In the account mismanagement case, a bank notified the State Bar that three checks were presented against insufficient funds in Silva’s client trust account. The overdrafts occurred because he had mistakenly deposited loan proceeds into his business account instead of his client trust account. Over an 11-month period, he also made five deposits of legal fees into his client trust account, and did not promptly withdraw the fees to which he was entitled.
In aggravation, Silva committed multiple acts of wrongdoing.
In mitigation, he entered into a pretrial stipulation, had practiced law discipline-free for approximately 24 years, presented letters from six individuals attesting to his good character, and presented evidence of volunteer and community service. He was also given mitigating credit for taking remedial steps to revamp support in his law practice and for attending the State Bar’s Client Trust Accounting School to learn proper accounting practices.
Rafael Mazo Amezaga, Jr.
State Bar No. 198609, Santa Barbara (July 24, 2019)
Amezaga was placed on probation for two years following a conviction referral matter based on his misdemeanor conviction of driving with a .08% or higher blood alcohol content (Cal. Veh. Code Section 23152(b), with enhancements of having a blood alcohol content of .15% or higher (Cal. Veh. Code Section 23578), and a prior conviction within the last 10 years (Cal. Veh. Code Section 23540).
Earlier, after a traffic stop and arrest in 2014, Amezaga pled guilty to the misdemeanor of driving with a blood alcohol content of .08% or higher. He did not receive any professional discipline for that conviction.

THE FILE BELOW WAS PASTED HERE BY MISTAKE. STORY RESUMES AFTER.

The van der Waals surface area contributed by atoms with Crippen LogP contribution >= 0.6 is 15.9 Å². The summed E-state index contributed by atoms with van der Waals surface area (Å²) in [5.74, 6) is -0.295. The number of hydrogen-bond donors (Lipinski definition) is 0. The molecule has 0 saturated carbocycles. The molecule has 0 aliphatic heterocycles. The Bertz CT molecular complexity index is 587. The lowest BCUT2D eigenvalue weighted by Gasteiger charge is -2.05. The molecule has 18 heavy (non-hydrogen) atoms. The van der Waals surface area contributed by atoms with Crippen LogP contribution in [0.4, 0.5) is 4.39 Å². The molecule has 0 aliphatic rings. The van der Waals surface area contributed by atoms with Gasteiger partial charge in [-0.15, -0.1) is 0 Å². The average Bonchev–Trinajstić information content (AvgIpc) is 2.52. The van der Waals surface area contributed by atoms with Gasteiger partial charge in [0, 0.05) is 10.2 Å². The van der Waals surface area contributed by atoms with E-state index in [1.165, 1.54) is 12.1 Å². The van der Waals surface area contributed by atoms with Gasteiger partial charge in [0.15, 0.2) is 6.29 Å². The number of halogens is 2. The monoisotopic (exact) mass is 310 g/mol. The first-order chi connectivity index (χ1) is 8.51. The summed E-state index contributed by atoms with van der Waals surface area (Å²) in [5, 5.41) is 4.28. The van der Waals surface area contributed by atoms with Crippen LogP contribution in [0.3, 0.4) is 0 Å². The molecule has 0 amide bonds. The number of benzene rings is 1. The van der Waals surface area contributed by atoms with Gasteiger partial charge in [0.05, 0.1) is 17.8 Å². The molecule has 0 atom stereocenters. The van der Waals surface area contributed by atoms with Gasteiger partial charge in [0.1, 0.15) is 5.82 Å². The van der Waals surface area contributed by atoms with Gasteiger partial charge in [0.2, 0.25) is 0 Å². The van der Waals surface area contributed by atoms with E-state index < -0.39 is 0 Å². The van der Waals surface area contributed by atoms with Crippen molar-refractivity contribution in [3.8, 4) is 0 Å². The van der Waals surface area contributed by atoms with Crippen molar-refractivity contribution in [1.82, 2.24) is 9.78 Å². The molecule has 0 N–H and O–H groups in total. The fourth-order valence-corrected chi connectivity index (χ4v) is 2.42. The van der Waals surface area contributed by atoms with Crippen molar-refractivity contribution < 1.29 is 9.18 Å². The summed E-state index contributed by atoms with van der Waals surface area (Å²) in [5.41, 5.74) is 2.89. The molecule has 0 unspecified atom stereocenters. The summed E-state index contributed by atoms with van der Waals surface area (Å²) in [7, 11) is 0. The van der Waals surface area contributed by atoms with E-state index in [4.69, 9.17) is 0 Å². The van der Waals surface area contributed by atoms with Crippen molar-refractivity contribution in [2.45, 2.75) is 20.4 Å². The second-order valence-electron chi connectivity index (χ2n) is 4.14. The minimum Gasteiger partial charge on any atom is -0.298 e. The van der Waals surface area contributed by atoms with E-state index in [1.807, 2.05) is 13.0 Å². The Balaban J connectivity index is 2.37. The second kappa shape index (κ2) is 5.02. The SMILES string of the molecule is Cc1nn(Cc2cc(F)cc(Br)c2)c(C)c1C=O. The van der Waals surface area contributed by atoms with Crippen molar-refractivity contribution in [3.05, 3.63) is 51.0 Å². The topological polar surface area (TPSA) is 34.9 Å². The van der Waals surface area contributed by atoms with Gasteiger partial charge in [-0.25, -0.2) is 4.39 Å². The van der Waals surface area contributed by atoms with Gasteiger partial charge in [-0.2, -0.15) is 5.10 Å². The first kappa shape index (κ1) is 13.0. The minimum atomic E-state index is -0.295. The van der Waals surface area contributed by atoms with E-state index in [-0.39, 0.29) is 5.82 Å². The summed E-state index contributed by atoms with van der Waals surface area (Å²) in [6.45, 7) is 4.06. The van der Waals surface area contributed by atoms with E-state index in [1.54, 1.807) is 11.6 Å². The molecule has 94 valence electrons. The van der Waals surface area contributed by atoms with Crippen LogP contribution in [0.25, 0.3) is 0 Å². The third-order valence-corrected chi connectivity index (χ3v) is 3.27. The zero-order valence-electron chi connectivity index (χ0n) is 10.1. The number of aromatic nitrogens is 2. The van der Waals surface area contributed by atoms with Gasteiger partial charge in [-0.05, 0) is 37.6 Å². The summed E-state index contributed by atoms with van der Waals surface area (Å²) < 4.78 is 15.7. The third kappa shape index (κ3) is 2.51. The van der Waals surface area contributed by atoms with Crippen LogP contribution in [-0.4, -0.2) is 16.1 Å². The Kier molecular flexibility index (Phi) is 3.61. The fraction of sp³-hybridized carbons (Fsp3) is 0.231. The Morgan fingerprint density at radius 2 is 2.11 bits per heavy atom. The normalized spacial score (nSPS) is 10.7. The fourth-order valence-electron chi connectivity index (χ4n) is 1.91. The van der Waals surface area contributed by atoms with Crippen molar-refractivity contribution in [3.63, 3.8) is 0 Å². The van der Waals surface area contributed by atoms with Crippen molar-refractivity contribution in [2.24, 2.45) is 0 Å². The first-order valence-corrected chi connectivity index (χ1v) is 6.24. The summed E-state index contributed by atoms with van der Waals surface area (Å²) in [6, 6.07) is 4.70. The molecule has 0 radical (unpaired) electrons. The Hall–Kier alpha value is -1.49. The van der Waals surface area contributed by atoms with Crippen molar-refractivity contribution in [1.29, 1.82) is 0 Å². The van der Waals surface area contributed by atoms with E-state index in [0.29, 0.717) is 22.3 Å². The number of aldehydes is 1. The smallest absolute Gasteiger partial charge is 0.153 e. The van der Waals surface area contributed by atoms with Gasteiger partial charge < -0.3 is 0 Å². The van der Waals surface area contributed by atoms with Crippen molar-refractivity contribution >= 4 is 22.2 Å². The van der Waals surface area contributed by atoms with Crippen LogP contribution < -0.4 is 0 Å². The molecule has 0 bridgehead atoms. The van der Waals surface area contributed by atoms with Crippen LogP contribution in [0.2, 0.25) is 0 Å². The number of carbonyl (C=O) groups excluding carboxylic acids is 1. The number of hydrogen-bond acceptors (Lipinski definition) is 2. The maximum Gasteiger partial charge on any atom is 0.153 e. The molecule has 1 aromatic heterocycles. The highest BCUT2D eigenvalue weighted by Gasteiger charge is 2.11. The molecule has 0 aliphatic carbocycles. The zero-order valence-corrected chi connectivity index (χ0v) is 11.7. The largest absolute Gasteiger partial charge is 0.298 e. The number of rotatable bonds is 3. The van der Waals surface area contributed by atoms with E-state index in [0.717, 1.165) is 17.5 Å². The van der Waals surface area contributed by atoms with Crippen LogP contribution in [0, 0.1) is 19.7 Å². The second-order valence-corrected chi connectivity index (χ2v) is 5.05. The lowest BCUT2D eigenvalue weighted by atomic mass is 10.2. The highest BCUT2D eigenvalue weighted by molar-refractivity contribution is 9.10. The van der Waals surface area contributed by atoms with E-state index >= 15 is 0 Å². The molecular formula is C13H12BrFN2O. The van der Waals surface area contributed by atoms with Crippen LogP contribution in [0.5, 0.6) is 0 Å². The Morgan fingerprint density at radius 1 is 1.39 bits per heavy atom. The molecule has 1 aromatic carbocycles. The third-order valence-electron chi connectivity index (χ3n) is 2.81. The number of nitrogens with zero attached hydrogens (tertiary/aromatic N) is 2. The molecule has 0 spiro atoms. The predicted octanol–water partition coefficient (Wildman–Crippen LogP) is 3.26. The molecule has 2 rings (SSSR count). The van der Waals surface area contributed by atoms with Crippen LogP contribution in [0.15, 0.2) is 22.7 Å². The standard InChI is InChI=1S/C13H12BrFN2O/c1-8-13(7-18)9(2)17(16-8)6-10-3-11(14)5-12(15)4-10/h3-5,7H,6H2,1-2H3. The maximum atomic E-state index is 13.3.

Approximately five weeks after his criminal probation for that offense ended, Amezaga was involved in a collision with another vehicle — after which he pled guilty to driving under the influence with the enhancements of a blood alcohol content of .15% or higher and a conviction within the last 10 years.
The State Bar Court judge found that the facts and circumstances surrounding the present conviction did not involve moral turpitude, but did involve other misconduct warranting professional discipline.
In aggravation, Amezaga lied to investigating law enforcement officers about his alcohol consumption prior to both arrests and showed indifference toward rectifying his substance abuse problem.
In mitigation, he cooperated in the State Bar’s proceeding by entering into a stipulation of facts, presented testimony and declarations by seven individuals — all of whom attested to his good character, introduced evidence of significant pro bono and community work, and was given some mitigating credit for suffering emotional difficulties due to his parents’ illness and death and his own divorce. He was also allotted minimal weight in mitigation for practicing law discipline-free before the first DUI conviction, with the court noting that it “could not find the misconduct was not likely to recur.”
— Barbara Kate Repa